The Complete Guide to Live Streaming

treaming technology has come a long way over the years, but the basic definitions still apply. Simply put, live streaming is the broadcasting of video and audio content over the Internet so that it can be captured and played back almost simultaneously.

But between capturing and broadcasting a live video feed, quite a few things happen. Data must be encoded, packaged and transcoded to deliver to virtually every screen on the planet.

Video on Demand vs. Live Streaming
Video streaming can take the form of both live and recorded content. With live streaming, content plays as it is captured. Examples range from video chat and interactive games to endoscope cameras and streaming drones.

Video on Demand (VOD), on the other hand, refers to pre-recorded content that can be streamed on Music recording studio production demand by users connected to the internet. Top players in this space include Netflix, Amazon Prime, Hulu and Sling. YouTube’s David After Dentist and Netflix’s Stranger Things are both examples of VOD content.

For the purposes of this guide, we will focus on live video. After summarizing the live-streaming workflow, let’s take a closer look at the individual steps.

Live Streaming Workflow
Live video streaming starts with compressing large video files for transmission. Content distributors use encoders to digitally convert raw video into codecs. This two-part compression tool reduces gigabytes of data to megabytes. The encoder itself can be built into the camera, but it can also be a hardware device, computer software such as OBS Studio, or a mobile app.

After the video stream is compressed, the encoder packages it for delivery over the Internet. This involves putting the stream’s components into a file format. These container formats move according to protocols or standardized shipping methods. Common protocols include RTMP, HLS, and MPEG-DASH.

Packaged streams are delivered to media servers located on-premises or in the cloud. This is where the magic happens. As the media server ingests the stream, it can transcode the data to a more common codec, convert the video to a lower resolution, convert the file to a different bitrate, or convert it to a scalable format.

This conversion process is very important when streaming to various devices. If you don’t transcode your original stream, you won’t be able to reach your audience through a variety of devices. You can use streaming server software or cloud streaming services for this.

A single stream initially input to a media server is likely to launch into multiple renditions accommodating a wide range of bandwidths and devices for viewing at scale. But distance is also an issue.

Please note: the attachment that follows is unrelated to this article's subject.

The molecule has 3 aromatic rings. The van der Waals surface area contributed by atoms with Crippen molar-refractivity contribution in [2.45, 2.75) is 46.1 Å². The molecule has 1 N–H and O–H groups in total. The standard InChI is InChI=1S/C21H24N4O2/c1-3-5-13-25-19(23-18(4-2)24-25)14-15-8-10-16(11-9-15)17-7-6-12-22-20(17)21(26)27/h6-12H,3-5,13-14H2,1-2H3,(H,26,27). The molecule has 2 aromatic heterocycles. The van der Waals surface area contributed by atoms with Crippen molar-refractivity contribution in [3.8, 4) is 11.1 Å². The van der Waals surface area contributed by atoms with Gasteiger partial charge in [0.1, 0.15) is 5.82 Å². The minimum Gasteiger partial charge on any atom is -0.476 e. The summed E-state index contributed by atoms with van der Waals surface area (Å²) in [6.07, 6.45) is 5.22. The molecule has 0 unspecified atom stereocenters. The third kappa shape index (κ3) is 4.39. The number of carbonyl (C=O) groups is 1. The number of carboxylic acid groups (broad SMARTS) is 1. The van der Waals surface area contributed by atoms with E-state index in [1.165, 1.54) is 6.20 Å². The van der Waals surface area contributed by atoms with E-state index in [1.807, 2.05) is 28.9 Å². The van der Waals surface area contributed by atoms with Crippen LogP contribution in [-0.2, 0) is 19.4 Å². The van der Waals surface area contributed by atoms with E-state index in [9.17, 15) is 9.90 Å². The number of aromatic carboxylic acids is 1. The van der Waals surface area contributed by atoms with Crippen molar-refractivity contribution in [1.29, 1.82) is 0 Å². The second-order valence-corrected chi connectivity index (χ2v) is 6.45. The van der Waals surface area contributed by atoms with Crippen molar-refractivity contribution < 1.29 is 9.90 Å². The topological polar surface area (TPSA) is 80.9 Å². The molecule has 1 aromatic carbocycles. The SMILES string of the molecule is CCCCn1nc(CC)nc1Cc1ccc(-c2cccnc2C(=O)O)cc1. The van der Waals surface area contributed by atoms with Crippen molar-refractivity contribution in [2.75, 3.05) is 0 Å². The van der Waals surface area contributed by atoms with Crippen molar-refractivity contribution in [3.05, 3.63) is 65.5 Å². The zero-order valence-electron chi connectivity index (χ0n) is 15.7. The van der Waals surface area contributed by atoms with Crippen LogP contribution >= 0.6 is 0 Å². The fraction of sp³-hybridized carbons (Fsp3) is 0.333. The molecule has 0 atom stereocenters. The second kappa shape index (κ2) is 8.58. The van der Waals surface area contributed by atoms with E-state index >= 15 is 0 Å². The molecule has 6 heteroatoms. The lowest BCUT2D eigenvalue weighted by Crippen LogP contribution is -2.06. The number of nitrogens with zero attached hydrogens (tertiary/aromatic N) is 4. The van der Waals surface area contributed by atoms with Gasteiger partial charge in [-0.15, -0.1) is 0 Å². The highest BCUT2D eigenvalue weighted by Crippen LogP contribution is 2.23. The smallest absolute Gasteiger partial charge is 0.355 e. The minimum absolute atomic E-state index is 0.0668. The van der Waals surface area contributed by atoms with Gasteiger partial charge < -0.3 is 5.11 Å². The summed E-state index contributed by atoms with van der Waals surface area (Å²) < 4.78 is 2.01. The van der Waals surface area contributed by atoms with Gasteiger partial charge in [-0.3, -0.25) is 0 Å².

The farther away your viewers are from your media server, the longer it will take to distribute your stream. This is where content delivery networks (CDNs) come in handy. A CDN uses an extensive network of servers strategically placed around the world to rapidly distribute your content.


Live streaming starts from the camera. Most cameras are digital and can capture images in stunning 4K resolution (2160p). Because this resolution requires a very high bit rate to support the raw digital video signal coming from the camera, the cable used to transmit this signal must be capable of handling large amounts of data. In some cases, HDMI or Ethernet cables can be used. However, 4K signals that are mostly transmitted over long distances require SDI cables that can manage bandwidth requirements.

Wireless cameras are also available, and portable broadcasting platforms are making their way into the industry. Today’s smartphones are designed for streaming, surpassing the digital cameras of 10 years ago. For example, the iPhone 12 Pro Max records HDR video at 60 frames per second.

multi camera video production

Some live streaming takes place on smartphones, but more serious live productions use additional cameras. These multi-camera studio setups and other video sources are connected to switchers that switch between them. Audio is sent to the mixer via XLR cables. Typically, a switcher adds audio from a mixer to the final output signal. If you need a capture card, the switcher can be hardware, software or both.

user-generated content

User-generated content makes up a significant portion of live streams. A webcam is used in some cases. For sites like Twitch, users use a combination of screen recording software and webcams. However, the majority of content creators today are using smartphones. In fact, mobile users account for 58.56% of all internet traffic.

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